are organic compounds composed of carbon, hydrogen, and oxygen in a ratio of about one carbon atom to two hydrogen atoms to one oxygen atom
a monomer of a carbohydrate-simple sugar-contains carbon, hydrogen, and oxygen, in a ratio of 1-2-1
A double sugar formed when two monosaccharides combine in a condensation reaction
is a complex molecule composed of three or more monosaccharides
are organic compounds composed mainly of carbon, hydrogen, oxygen, and nitrogen
the linkage of monomers
when two amino acids form a convalent bond
long chains of amino acids
RNA or protein molecules that act as biological catalysts
a reactant being catalyzed
a folded enzyme; shape allows the substrate to fit into the active site
are large non-polar molecules (Don't dissolve in water)
are unbranched carbon chains that make up most lipids
have two, rather than three fatty acids attached to a molecule of glycerol
is a type of structural lipid consisting of a long fatty-acid chain joined to a long alcohol chain
molecules composed of four fused Carbon rings with various functional groups attached to them
are very large and complex organic molecules that store and transfer important information in the cell
contains information that determines the characteristics of an organism and directs its cell activities
stores and transfers information from DNA that is essential for the manufacturing of proteins
is made up of three main componets: a phosphate group, a five carbon sugar, and a ring-shaped nitrogenous base
are made up primarily of carbon atoms
clusters of atoms
carbon compounds that are built from smaller, simpler, molecules
a chemical reaction where monomers link to form polymers
a process in which complex molecules such as polymers, are broken down.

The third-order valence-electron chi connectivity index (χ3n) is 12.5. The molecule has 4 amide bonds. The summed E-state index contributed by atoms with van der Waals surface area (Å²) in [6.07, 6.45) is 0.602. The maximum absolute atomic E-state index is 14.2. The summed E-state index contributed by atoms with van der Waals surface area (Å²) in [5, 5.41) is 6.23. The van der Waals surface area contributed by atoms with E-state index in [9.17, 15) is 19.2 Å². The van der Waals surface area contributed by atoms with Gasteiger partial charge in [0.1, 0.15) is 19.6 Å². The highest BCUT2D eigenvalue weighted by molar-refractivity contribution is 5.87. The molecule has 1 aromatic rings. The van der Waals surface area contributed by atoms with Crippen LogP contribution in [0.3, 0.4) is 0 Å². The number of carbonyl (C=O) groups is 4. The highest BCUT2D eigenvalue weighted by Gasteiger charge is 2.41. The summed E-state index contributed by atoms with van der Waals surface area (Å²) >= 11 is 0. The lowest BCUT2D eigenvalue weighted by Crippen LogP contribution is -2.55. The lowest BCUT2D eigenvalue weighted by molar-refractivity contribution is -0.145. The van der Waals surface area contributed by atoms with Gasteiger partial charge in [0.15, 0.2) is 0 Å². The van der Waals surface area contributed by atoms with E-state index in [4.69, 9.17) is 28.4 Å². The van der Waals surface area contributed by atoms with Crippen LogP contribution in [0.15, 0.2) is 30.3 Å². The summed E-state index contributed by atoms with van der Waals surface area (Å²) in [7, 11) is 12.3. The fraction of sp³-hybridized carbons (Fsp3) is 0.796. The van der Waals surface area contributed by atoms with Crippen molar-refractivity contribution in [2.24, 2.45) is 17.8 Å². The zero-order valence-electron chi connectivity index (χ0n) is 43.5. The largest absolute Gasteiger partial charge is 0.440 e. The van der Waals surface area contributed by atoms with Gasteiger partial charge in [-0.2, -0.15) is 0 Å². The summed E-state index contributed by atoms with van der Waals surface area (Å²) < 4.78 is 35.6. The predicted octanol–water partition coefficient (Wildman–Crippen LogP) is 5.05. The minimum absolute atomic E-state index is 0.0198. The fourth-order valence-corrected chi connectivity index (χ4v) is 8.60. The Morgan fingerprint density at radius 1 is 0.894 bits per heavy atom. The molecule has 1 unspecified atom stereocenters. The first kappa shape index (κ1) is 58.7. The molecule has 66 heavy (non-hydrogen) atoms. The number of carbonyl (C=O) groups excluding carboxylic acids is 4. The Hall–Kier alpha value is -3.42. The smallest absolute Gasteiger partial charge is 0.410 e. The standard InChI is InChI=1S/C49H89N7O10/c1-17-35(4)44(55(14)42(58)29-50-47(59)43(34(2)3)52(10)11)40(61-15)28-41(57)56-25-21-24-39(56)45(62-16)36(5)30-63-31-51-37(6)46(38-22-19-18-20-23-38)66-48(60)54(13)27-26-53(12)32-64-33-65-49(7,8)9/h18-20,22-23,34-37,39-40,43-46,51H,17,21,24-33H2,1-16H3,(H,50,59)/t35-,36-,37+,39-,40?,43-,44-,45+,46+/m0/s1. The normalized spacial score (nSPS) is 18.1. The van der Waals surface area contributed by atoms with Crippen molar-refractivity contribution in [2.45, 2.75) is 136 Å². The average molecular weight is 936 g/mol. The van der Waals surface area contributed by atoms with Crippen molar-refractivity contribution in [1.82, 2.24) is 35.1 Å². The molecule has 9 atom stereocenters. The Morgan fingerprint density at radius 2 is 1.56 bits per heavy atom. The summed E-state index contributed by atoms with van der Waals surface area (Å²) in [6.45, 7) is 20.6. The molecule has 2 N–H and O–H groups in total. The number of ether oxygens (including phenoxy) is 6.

adenosine triphosphate (ATP)
a type of compound that stores a large amount of energy in their overall structure
What are the four organic compounds?
lipids, nucleic acids, carbohydrates, and proteins
thousands of glucose molecules linked together
glucose and glucose bonded together
a dissacharide, and maltose
What is glucose and frutose bonded together?
table sugar (glucose)
galactose and galactose bonded together
lactose (milk, dairy products)
What do you add to break down glucose?
water (hydrolysis reaction)
breaks down starch to get energy
What are the two purposes of a lipid?
insulation, and reserving energy
functional group in a lipid
the same molecular formula but a different structural formula (ex. gluctose, frutose)
where all carbon atoms are linked through a single bond in a lipid
where some carbon atoms are linked through double bonds
phospholipids make up
the cell membrane
phospholipids consist of
A hydrophobic end and a hydrophyllic end
examples of steroids
tesostrone, estrogen, cholestrol
What do proteins do?
build and repair tissues
What are the physical characteristics of a protein?
they are very large and consist of C, H, N, O, and sometimes S and sometimes P
How do amino acids bond?
through a condensation reaction
another name for a protein
long stretched out chains of amino acids
linked chain, then it folds onto itself
What are some characteristics of enzymes?
very large proteins, can be used over and over again, lowers activation energy, enzymes are specific,
can block substrates or active site
What differs between RNA and DNA?
DNA consists of deoxyribose and has 2 strands. RNA consists of ribose
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